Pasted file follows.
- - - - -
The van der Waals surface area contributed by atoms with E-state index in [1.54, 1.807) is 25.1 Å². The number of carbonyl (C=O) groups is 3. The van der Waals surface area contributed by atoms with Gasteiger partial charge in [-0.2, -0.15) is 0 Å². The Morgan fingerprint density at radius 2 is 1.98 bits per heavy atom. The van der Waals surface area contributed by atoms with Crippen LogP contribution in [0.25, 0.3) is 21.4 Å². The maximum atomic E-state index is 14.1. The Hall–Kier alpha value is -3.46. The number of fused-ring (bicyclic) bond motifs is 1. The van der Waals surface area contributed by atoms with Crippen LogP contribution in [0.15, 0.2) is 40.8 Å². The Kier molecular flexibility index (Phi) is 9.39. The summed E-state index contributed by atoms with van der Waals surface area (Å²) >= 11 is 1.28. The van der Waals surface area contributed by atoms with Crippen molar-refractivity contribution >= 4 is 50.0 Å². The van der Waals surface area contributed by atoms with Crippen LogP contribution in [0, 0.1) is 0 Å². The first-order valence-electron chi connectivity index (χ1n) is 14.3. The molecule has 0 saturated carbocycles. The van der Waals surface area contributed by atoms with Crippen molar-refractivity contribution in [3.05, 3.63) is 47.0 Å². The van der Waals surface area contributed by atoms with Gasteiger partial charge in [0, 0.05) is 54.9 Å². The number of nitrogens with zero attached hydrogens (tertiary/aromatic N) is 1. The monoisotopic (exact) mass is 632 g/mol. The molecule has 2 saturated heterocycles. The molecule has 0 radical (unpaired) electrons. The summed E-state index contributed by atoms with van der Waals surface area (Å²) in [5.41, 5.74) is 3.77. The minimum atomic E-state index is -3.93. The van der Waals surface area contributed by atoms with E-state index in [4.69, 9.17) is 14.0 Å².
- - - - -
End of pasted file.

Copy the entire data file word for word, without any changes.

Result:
The van der Waals surface area contributed by atoms with E-state index in [1.54, 1.807) is 25.1 Å². The number of carbonyl (C=O) groups is 3. The van der Waals surface area contributed by atoms with Gasteiger partial charge in [-0.2, -0.15) is 0 Å². The Morgan fingerprint density at radius 2 is 1.98 bits per heavy atom. The van der Waals surface area contributed by atoms with Crippen LogP contribution in [0.25, 0.3) is 21.4 Å². The maximum atomic E-state index is 14.1. The Hall–Kier alpha value is -3.46. The number of fused-ring (bicyclic) bond motifs is 1. The van der Waals surface area contributed by atoms with Crippen LogP contribution in [0.15, 0.2) is 40.8 Å². The Kier molecular flexibility index (Phi) is 9.39. The summed E-state index contributed by atoms with van der Waals surface area (Å²) >= 11 is 1.28. The van der Waals surface area contributed by atoms with Crippen molar-refractivity contribution >= 4 is 50.0 Å². The van der Waals surface area contributed by atoms with Crippen LogP contribution in [0, 0.1) is 0 Å². The first-order valence-electron chi connectivity index (χ1n) is 14.3. The molecule has 0 saturated carbocycles. The van der Waals surface area contributed by atoms with Crippen molar-refractivity contribution in [3.05, 3.63) is 47.0 Å². The van der Waals surface area contributed by atoms with Gasteiger partial charge in [0, 0.05) is 54.9 Å². The number of nitrogens with zero attached hydrogens (tertiary/aromatic N) is 1. The monoisotopic (exact) mass is 632 g/mol. The molecule has 2 saturated heterocycles. The molecule has 0 radical (unpaired) electrons. The summed E-state index contributed by atoms with van der Waals surface area (Å²) in [5.41, 5.74) is 3.77. The minimum atomic E-state index is -3.93. The van der Waals surface area contributed by atoms with E-state index in [4.69, 9.17) is 14.0 Å².